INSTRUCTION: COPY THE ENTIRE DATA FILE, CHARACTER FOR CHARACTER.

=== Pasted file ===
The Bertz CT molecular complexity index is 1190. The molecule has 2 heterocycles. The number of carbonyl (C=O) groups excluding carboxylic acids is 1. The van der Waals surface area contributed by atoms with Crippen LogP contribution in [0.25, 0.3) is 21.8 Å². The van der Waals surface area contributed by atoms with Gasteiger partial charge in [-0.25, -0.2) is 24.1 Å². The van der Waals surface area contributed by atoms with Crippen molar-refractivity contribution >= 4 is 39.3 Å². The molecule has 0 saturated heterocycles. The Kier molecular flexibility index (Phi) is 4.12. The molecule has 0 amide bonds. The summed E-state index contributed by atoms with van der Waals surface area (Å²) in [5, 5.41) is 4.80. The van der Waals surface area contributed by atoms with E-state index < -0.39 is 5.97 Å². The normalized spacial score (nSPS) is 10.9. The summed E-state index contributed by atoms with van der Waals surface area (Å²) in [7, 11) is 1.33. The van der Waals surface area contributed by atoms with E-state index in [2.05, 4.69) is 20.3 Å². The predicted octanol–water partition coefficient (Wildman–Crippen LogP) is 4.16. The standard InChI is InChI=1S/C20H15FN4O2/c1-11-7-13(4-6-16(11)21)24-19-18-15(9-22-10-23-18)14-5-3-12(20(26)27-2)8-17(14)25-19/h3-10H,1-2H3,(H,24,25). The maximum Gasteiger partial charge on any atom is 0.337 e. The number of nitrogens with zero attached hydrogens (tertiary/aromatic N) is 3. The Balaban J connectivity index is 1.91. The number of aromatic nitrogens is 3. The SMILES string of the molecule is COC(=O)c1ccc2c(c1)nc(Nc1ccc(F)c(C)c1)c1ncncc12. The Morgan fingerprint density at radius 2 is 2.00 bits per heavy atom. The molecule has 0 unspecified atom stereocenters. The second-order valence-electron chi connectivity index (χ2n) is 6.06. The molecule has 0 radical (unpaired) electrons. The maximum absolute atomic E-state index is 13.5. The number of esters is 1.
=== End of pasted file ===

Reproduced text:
The Bertz CT molecular complexity index is 1190. The molecule has 2 heterocycles. The number of carbonyl (C=O) groups excluding carboxylic acids is 1. The van der Waals surface area contributed by atoms with Crippen LogP contribution in [0.25, 0.3) is 21.8 Å². The van der Waals surface area contributed by atoms with Gasteiger partial charge in [-0.25, -0.2) is 24.1 Å². The van der Waals surface area contributed by atoms with Crippen molar-refractivity contribution >= 4 is 39.3 Å². The molecule has 0 saturated heterocycles. The Kier molecular flexibility index (Phi) is 4.12. The molecule has 0 amide bonds. The summed E-state index contributed by atoms with van der Waals surface area (Å²) in [5, 5.41) is 4.80. The van der Waals surface area contributed by atoms with E-state index < -0.39 is 5.97 Å². The normalized spacial score (nSPS) is 10.9. The summed E-state index contributed by atoms with van der Waals surface area (Å²) in [7, 11) is 1.33. The van der Waals surface area contributed by atoms with E-state index in [2.05, 4.69) is 20.3 Å². The predicted octanol–water partition coefficient (Wildman–Crippen LogP) is 4.16. The standard InChI is InChI=1S/C20H15FN4O2/c1-11-7-13(4-6-16(11)21)24-19-18-15(9-22-10-23-18)14-5-3-12(20(26)27-2)8-17(14)25-19/h3-10H,1-2H3,(H,24,25). The maximum Gasteiger partial charge on any atom is 0.337 e. The number of nitrogens with zero attached hydrogens (tertiary/aromatic N) is 3. The Balaban J connectivity index is 1.91. The number of aromatic nitrogens is 3. The SMILES string of the molecule is COC(=O)c1ccc2c(c1)nc(Nc1ccc(F)c(C)c1)c1ncncc12. The Morgan fingerprint density at radius 2 is 2.00 bits per heavy atom. The molecule has 0 unspecified atom stereocenters. The second-order valence-electron chi connectivity index (χ2n) is 6.06. The molecule has 0 radical (unpaired) electrons. The maximum absolute atomic E-state index is 13.5. The number of esters is 1.